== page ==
I have been considering the Nu Vinci Continuously Variable Planetary Transmission. yes, it seems to be a bit heavy, but on an urban bike with fenders, lights and fat tires, its fine. With a continuously variable gear range you can shift down a bit to get your cadence up, and go right up the hill, up-shifting the whole way. It’s instantly adjustable for any condition you can name. A thing of beauty, and a joy forever!

  25. Even though STI’s are the winner at this time, I’ll be sticking with the stock build that comes with bar-end shifters.

    One of the biggest reasons is bar choices, much like one commenter asked about. I plan on trying various “alternative” bars, like the Mustache, and Albatross bars.

  26. Matt P says:

    Well Why didn’t you say so! Sheesh
    I like STI because of the convenience of not having to move my hands much (yes I’m lazy) but my touring bike will have bar ends for the simple fact they are simpler to fix.

  27. Matt P,
    I didn’t weigh in as I wanted everyone’s opinions.

    STI is good, but at the same time I don’t want to be stranded out on a tour in the middle of alaska because they are frozen.

  28. Matt P says:

    I was just kidding Bike Show Girl. Rock on with you bar ends!

  29. ac says:

    It seems like we’re mixing up a few different choices in this one question: Handlebar type, gear type (e.g. IGH vs. derailleur vs. CVT), and shifter-lever type.

    Any chance we could back up one step, and decide on handlebar type first? It seems like that would tend to guide the shifter-lever decision.

  30. ac –

    I’m one that would like options. I don’t want to be stuck with a flat bar, or drop bar. That’s why I’m really leaning towards bar end, as they can become almost anything… drop, multi-use, or even flat with thumbies

  31. ac says:

    I like that answer! Handlebar type: variable.

  32. davidg says:

    Prefering moustache bars and multiple gears, I have to go with bar end shifters. I’ve never much like the intergrated brifter idea for a machine meant to tolerate hard use in foul conditions. Thusly, have never used them.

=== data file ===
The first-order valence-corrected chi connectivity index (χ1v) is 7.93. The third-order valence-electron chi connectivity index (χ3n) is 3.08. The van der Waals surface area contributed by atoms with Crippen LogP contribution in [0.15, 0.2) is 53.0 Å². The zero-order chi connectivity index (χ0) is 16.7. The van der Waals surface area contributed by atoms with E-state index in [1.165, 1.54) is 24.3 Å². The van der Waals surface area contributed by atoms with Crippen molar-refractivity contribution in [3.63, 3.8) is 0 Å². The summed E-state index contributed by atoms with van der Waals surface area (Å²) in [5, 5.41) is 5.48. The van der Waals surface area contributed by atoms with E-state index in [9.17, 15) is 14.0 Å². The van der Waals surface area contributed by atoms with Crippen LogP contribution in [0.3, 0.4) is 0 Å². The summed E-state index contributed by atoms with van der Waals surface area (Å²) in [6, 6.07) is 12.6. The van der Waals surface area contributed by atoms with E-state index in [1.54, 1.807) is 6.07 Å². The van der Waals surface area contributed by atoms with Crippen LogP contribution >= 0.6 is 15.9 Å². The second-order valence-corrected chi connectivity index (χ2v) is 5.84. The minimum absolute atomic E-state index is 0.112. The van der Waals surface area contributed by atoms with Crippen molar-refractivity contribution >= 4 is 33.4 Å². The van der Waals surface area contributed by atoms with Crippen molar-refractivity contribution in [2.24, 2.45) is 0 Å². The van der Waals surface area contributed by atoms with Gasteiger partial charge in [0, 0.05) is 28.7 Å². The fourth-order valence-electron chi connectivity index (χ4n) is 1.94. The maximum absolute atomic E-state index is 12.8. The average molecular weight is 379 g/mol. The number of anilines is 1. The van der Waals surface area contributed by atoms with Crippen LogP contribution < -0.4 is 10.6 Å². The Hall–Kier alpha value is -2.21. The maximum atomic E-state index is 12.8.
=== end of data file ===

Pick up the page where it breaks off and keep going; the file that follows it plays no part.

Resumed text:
1. David – Do you have pictures of your set up? I’m collecting photos of various mustache bars to continue this LHT build.

  33. Mike says:

    BSG, a quick anecdote on LHT builds. My bike shop guy is a genius. His favorite among his bikes is his LHT. When I talked to him about buying a LHT frameset, he dismissed the idea immediately.

    The complete bike is so thoughtfully spec’d out by Surly, he said, that even he — a bike freak — changed only the bars and the saddle. The rest was spot-on.

    Just saying.

    1. Mike –

      I agree on the complete build, keep it a secret but I purchased a complete LHT last week thanks to all the comments. We will continue on with the perfect build to outfit it.

  34. ac says:

    My only problem with the LHT complete build is the lack of disc brakes, for stopping in the rain.

  35. ac says:

    Oops – I just took a look at the Surly website, and it looks like the LHT frameset does not accommodate disc brakes at all.

  36. davidg says:

    bikeshopgirl- I don’t presently have any pics, but can shoot some this week. Pretty standard fare really. Stock qbp/lht build with the exception of the on one mungo bars and brooks saddle. Requisite add-ons: front rack/wald basket, carradice on the back. Good call ordering the lht, by the way. I don’t think you’ll be disappointed.

  37. Max O. says:

    By far the best bang for buck shifting available is lowish end Shimano stuff like Alivo/Acera/Deore pods. They do great on a trekking/butterfly bar like the brilliant one offered by Nashbar, or a traditional curved city bar like the VO Milan.

    If drop bars are a must, downtube shifter really are the most inexpensive and reliable option.

    For the bits that move the chain, anything Shimano that’s above bolt-on-claw level will shift a commuter drivetrain fine.

    Bring everything to a stop with Vee-brakes. Tektro/Avid/Shimano–all have great offerings for less than twenty bucks an end. Add some Kool Stop pads eventually for smooth and easy to service brakes.

  38. Dave says:

    I’m thinking a disc or singlespeed build for winter, maybe an internal geared hub setup for summer. Really like to see something with the clearance of a Cross Check that comes with this kind of flexibility.

    LHT has a popular following, great for the touring across Alaska and such–
    I am looking at BB7 brakes for a disc setup.

    The Big Dummy has possibilities, IMHO.

  39. Max O. says:

    If you want an Alfine hub and disc setup, the new Kona “Dr. Fine” is a great choice:

    Swap out the Contis for some cxcross tires and you can have some sloppy fire road fun.

  40. Micah McKinley says:

    Bar end shifters all the way on my Surly Cross check…sure sometimes my knee will shift them by accident, but you become quite aware of them after good habits are formed.

    What makes them nice is the ease of use of them at lights or gearing up or down at different grades. They’re graceful and discreet. The come stock on Surly and Ive liked them better than STI shifters…I’m commuting, not racing.